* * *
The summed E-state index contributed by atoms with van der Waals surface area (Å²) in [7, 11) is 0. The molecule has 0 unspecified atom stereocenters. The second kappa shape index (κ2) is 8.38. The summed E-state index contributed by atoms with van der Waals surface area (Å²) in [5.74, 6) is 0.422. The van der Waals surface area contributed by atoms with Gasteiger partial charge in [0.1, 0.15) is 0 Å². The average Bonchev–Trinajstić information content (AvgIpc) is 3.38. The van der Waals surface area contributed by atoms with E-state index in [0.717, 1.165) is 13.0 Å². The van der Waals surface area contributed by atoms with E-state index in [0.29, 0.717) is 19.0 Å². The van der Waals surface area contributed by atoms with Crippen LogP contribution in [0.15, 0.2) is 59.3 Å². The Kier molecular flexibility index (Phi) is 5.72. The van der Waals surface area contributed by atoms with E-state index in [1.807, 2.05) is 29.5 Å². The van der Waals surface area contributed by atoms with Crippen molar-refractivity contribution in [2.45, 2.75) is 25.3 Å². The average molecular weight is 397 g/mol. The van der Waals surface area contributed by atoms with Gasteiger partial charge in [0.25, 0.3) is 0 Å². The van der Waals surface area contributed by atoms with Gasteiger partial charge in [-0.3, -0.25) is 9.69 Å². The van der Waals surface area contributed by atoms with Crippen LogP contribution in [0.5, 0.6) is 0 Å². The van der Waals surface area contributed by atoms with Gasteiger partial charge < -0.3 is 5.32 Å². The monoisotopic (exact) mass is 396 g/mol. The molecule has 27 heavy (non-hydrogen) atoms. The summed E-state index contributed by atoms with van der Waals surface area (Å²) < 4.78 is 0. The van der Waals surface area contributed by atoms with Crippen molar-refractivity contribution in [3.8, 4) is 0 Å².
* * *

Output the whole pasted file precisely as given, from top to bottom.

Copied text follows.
The summed E-state index contributed by atoms with van der Waals surface area (Å²) in [7, 11) is 0. The molecule has 0 unspecified atom stereocenters. The second kappa shape index (κ2) is 8.38. The summed E-state index contributed by atoms with van der Waals surface area (Å²) in [5.74, 6) is 0.422. The van der Waals surface area contributed by atoms with Gasteiger partial charge in [0.1, 0.15) is 0 Å². The average Bonchev–Trinajstić information content (AvgIpc) is 3.38. The van der Waals surface area contributed by atoms with E-state index in [0.717, 1.165) is 13.0 Å². The van der Waals surface area contributed by atoms with E-state index in [0.29, 0.717) is 19.0 Å². The van der Waals surface area contributed by atoms with Crippen LogP contribution in [0.15, 0.2) is 59.3 Å². The Kier molecular flexibility index (Phi) is 5.72. The van der Waals surface area contributed by atoms with E-state index in [1.807, 2.05) is 29.5 Å². The van der Waals surface area contributed by atoms with Crippen molar-refractivity contribution in [2.45, 2.75) is 25.3 Å². The average molecular weight is 397 g/mol. The van der Waals surface area contributed by atoms with Gasteiger partial charge in [0.25, 0.3) is 0 Å². The van der Waals surface area contributed by atoms with Gasteiger partial charge in [-0.3, -0.25) is 9.69 Å². The van der Waals surface area contributed by atoms with Crippen LogP contribution in [0.5, 0.6) is 0 Å². The van der Waals surface area contributed by atoms with Gasteiger partial charge < -0.3 is 5.32 Å². The monoisotopic (exact) mass is 396 g/mol. The molecule has 27 heavy (non-hydrogen) atoms. The summed E-state index contributed by atoms with van der Waals surface area (Å²) < 4.78 is 0. The van der Waals surface area contributed by atoms with Crippen molar-refractivity contribution in [3.8, 4) is 0 Å².